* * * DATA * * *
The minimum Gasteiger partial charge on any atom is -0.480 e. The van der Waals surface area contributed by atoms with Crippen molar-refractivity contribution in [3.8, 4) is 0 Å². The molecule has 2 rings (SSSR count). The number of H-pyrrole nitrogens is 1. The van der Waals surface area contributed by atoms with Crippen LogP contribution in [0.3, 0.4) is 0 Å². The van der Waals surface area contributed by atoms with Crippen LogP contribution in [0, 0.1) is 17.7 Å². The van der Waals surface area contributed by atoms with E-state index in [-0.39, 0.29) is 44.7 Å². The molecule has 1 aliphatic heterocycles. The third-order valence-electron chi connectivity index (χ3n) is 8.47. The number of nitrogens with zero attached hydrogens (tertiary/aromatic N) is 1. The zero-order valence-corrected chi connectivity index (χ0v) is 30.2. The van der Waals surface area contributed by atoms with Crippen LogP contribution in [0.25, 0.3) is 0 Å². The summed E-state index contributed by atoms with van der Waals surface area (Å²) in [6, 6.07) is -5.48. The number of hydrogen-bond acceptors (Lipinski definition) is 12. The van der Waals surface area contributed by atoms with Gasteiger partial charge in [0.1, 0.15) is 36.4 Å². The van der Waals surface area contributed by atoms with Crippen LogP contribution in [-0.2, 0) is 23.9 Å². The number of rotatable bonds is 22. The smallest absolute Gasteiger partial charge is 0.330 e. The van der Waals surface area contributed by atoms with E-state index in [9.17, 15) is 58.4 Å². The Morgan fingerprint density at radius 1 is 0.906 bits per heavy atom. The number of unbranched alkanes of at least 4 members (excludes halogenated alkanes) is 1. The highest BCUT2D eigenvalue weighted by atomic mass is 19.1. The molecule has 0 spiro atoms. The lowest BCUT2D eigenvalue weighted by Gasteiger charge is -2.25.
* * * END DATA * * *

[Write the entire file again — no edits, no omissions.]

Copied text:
The minimum Gasteiger partial charge on any atom is -0.480 e. The van der Waals surface area contributed by atoms with Crippen molar-refractivity contribution in [3.8, 4) is 0 Å². The molecule has 2 rings (SSSR count). The number of H-pyrrole nitrogens is 1. The van der Waals surface area contributed by atoms with Crippen LogP contribution in [0.3, 0.4) is 0 Å². The van der Waals surface area contributed by atoms with Crippen LogP contribution in [0, 0.1) is 17.7 Å². The van der Waals surface area contributed by atoms with E-state index in [-0.39, 0.29) is 44.7 Å². The molecule has 1 aliphatic heterocycles. The third-order valence-electron chi connectivity index (χ3n) is 8.47. The number of nitrogens with zero attached hydrogens (tertiary/aromatic N) is 1. The zero-order valence-corrected chi connectivity index (χ0v) is 30.2. The van der Waals surface area contributed by atoms with Crippen LogP contribution in [0.25, 0.3) is 0 Å². The summed E-state index contributed by atoms with van der Waals surface area (Å²) in [6, 6.07) is -5.48. The number of hydrogen-bond acceptors (Lipinski definition) is 12. The van der Waals surface area contributed by atoms with Gasteiger partial charge in [0.1, 0.15) is 36.4 Å². The van der Waals surface area contributed by atoms with Crippen LogP contribution in [-0.2, 0) is 23.9 Å². The number of rotatable bonds is 22. The smallest absolute Gasteiger partial charge is 0.330 e. The van der Waals surface area contributed by atoms with E-state index in [9.17, 15) is 58.4 Å². The Morgan fingerprint density at radius 1 is 0.906 bits per heavy atom. The number of unbranched alkanes of at least 4 members (excludes halogenated alkanes) is 1. The highest BCUT2D eigenvalue weighted by atomic mass is 19.1. The molecule has 0 spiro atoms. The lowest BCUT2D eigenvalue weighted by Gasteiger charge is -2.25.